- Being good at developing a vision and goals
- Abilities in training people for ministry and mission
Although no more is made of this, these observations have significant implications for training of clergy and other leaders. What strikes me about these qualities is that, although there are elements of skill that are present here, fundamentally these things are about a person’s basic orientation in life—they are about character. So if we want leaders who are going to grow churches, we need training which focuses less on skills and competence, and more on the deep formation of character. Is it possible to do this whilst cramming a full-time theology degree into a part-time programme, with either continued work or ministry involvement alongside? Or do we need to set aside our future leaders for a process of formation? This is of course a question about full-time versus part-time training. I realise that this is not the only question to ask about training, but it is an important one, and I think it has been sidelined by more pragmatic considerations progressively since the Hind report more than ten years ago, which in effect turned theological education into a market. We will live to regret it—assuming growth overtakes decline, that is.
A second implication for training relates to the second part of ordination training, the curacy. As John Leach pointed out some years ago in his Grove booklet P 72 Visionary Leadership in the Local Church, curates should all be placed in growing churches, to ‘breath the air’ and form their own expectations for ministry and leadership.
Finally, this report has a serious challenge to diocesan and national strategy, though it is one that is hidden, since it is by way of omission. At every point there is the implication, never spelled out, that congregations need leadership—trained, theologically competent, but most crucially stipendiary leadership, that is, leaders who are set aside to give time to lead the congregation. I have never heard of any pattern of church growth, in any context, at any time of history, which did not involve leaders who had been set aside for the task of leadership. (Look at the importance of this to Paul in Acts 18.5.) To imagine that we could lose 40% of stipendiary clergy in the next 10 years through retirement, and not see continued, even dramatic, further decline in attendance is to live in a fantasy world. This is not to be clericalist, or deny the importance of lay leadership. In my diocese (Southwell and Nottingham) the last bishop Paul Butler committed to replace lost clergy posts with stipendiary lay posts, and in fact one of the examples in the Church Growth report was one such case. But nationally to plan for a decline in stipendiary leadership is to plan for the church as a whole to decline.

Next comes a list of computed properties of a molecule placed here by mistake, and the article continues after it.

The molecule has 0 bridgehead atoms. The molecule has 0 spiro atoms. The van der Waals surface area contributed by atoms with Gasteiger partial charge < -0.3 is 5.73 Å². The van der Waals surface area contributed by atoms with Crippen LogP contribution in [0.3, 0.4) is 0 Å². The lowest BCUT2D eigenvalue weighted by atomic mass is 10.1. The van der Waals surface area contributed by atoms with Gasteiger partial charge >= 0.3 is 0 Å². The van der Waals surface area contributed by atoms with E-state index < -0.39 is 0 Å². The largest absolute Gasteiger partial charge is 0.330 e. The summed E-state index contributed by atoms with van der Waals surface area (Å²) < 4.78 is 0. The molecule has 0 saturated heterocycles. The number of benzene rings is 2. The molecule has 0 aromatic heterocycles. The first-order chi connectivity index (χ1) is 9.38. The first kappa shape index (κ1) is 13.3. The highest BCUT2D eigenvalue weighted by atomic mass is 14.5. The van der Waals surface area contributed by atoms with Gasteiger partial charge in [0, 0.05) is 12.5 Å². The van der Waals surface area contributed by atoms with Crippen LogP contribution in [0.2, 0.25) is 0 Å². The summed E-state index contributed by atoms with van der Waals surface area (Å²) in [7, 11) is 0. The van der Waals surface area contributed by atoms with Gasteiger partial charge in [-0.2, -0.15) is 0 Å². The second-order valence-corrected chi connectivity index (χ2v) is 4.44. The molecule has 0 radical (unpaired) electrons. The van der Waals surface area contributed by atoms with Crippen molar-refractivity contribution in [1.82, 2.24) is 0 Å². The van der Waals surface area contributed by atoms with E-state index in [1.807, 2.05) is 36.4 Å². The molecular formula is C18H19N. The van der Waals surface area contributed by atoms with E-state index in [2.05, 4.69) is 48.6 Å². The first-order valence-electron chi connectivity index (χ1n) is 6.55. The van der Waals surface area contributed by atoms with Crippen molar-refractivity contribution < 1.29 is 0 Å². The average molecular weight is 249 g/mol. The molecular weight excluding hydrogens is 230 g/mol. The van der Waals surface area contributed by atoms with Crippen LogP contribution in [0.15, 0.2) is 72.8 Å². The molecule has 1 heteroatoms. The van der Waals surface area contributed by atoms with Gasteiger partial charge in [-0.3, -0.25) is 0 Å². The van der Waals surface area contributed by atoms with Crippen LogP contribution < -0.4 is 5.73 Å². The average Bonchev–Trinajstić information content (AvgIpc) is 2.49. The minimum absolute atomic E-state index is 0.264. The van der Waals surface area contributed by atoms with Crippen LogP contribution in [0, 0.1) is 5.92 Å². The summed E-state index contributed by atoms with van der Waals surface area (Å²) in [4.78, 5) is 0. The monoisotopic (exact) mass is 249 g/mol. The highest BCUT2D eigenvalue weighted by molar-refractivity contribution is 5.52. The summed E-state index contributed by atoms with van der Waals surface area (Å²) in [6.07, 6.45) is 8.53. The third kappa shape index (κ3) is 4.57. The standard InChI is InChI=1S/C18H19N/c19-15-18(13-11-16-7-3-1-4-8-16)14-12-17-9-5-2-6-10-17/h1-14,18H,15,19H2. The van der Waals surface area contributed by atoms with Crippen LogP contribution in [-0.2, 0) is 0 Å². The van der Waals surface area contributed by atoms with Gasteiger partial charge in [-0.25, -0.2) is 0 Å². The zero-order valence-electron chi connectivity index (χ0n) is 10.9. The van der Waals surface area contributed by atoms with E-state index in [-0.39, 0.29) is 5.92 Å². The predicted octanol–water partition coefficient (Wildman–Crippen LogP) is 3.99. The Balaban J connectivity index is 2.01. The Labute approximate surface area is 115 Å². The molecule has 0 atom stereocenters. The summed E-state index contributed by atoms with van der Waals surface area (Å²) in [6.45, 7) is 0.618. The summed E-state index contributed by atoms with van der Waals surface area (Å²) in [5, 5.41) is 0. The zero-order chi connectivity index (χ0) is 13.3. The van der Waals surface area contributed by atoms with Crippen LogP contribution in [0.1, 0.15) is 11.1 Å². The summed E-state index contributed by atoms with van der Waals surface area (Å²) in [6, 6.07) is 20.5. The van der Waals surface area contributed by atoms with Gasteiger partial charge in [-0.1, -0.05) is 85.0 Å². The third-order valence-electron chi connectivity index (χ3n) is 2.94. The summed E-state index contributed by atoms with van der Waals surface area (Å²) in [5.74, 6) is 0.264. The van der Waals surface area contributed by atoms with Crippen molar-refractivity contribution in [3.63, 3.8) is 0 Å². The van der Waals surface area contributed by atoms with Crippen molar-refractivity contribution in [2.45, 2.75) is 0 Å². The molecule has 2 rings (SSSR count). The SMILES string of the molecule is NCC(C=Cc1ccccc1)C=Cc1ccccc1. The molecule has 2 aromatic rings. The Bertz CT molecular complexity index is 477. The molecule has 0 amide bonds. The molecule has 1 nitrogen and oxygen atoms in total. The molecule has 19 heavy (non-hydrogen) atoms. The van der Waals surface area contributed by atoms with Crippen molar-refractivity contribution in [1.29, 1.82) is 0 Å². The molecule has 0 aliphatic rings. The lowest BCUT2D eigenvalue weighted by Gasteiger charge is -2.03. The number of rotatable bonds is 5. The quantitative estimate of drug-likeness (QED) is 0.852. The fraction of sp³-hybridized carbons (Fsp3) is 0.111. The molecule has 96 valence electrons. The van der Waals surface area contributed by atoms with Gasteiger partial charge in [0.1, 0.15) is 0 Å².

you have entrusted to your Church
a share in the ministry of your Son our great high priest:
inspire by your Holy Spirit the hearts of many
to offer themselves for the ministry of your Church,
that strengthened by his power,
they may work for the increase of your kingdom
and set forward the eternal praise of your name;
through Jesus Christ your Son our Lord. Amen
(Collect for Ember Days)